World Day to Com­bat De­ser­ti­fi­ca­tion

Mes­sage of UN Sec­re­tary-Gen­eral Ban Ki-moon “In­vest in healthy soils”

Bhutan Times - - Editorial -

Land degra­da­tion and de­ser­ti­fi­ca­tion un­der­cut hu­man rights, start­ing with the right to food. Nearly 1 bil­lion peo­ple lack ad­e­quate nutri­tion, and those liv­ing off de­graded ar­eas are among the most af­fected. Their sit­u­a­tion could worsen if land degra­da­tion, as pro­jected, re­duces global food pro­duc­tion by 12 per cent by 2035.

Food se­cu­rity is also im­pacted by the de­cline in wa­ter re­sources. Due to land degra­da­tion there is less wa­ter and snow be­ing stored in the ground. In 10 years, two out of ev­ery three peo­ple in the world could be liv­ing un­der stressed wa­ter con­di­tions.

We de­grade 12 mil­lion hectares of pro­duc­tive land ev­ery year-- an area the size of Benin or Honduras. More than half our farm­land is de­graded, and only 10 per cent is im­prov­ing. About 500 mil­lion hectares could be re­stored cost-ef­fec­tively, rather than be­ing aban­doned. If we do not change how we use our land, we will have to con­vert an area the size of Nor­way into new farm­land ev­ery year to meet fu­ture needs for food, fresh­wa­ter, bio­fu­els and ur­ban growth. This would cause de­for­esta­tion and other neg­a­tive en­vi­ron­men­tal im­pact.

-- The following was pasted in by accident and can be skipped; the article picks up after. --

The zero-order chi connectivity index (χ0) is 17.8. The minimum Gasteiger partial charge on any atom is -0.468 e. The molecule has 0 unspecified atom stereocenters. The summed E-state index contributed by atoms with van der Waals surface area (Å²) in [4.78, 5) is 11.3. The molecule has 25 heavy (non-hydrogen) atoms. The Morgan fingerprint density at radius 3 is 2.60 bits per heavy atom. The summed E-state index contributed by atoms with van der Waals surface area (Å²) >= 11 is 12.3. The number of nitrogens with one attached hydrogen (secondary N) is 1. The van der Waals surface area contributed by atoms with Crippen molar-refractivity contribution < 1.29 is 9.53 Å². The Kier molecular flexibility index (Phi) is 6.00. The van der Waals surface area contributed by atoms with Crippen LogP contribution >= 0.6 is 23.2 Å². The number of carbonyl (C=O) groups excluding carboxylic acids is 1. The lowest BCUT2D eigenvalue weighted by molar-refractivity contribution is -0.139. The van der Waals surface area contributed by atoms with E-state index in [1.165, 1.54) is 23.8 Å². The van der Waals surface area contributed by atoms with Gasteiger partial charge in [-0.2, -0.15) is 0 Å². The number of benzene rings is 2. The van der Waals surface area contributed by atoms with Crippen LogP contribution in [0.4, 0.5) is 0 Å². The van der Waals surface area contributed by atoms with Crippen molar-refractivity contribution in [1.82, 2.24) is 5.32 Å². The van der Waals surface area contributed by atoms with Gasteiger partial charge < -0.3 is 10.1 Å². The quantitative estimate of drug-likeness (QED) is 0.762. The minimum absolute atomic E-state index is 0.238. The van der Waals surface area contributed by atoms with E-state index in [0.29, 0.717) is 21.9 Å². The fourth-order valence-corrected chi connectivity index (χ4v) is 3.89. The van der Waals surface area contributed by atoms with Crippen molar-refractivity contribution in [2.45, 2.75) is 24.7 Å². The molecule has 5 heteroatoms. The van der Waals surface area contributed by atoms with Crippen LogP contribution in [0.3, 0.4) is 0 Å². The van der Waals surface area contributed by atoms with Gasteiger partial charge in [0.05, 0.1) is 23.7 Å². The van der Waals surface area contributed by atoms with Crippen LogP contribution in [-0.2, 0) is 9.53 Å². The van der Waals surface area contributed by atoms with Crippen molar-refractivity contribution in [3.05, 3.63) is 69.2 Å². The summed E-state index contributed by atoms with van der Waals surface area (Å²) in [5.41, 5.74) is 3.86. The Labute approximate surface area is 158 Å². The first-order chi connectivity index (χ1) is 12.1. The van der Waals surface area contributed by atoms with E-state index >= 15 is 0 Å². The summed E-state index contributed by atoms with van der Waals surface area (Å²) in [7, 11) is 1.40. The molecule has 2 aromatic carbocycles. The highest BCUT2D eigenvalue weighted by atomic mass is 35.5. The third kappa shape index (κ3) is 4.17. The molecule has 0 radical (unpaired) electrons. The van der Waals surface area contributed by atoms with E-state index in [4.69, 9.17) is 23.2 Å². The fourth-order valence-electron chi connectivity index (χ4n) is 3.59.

The threat does not stop there. Through land degra­da­tion and other in­ap­pro­pri­ate land use, we re­lease about a quar­ter of the green­house gases warm­ing the planet. Cli­mate change and un­sus­tain­able land use, par­tic­u­larly by agri­cul­ture, are con­tribut­ing to the de­cline of fresh­wa­ter re­sources in all re­gions of the world. As a con­se­quence, global food pro­duc­tion is pro­jected to fall by 2 per cent ev­ery decade.

A world where all rights to food, wa­ter and hu­man se­cu­rity are guar­an­teed is pos­si­ble. But we need to change course and start se­cur­ing ev­ery hectare of land that can pro­vide food or fresh­wa­ter. Land is a re­new­able re­source, but only if we in­vest in land degra­da­tion neutrality, which has been pro­posed by United Na­tions Mem­ber States for the post-2015 de­vel­op­ment agenda. We must avoid de­grad­ing more land and, at the same time, re­ha­bil­i­tate all the de­graded land that we can. Then, we will also be able to make rapid steps to­wards con­trol­ling cli­mate change.

Our lives and civ­i­liza­tions de­pend on the land. Let us in­vest in healthy soils to se­cure our rights to food and fresh­wa­ter.

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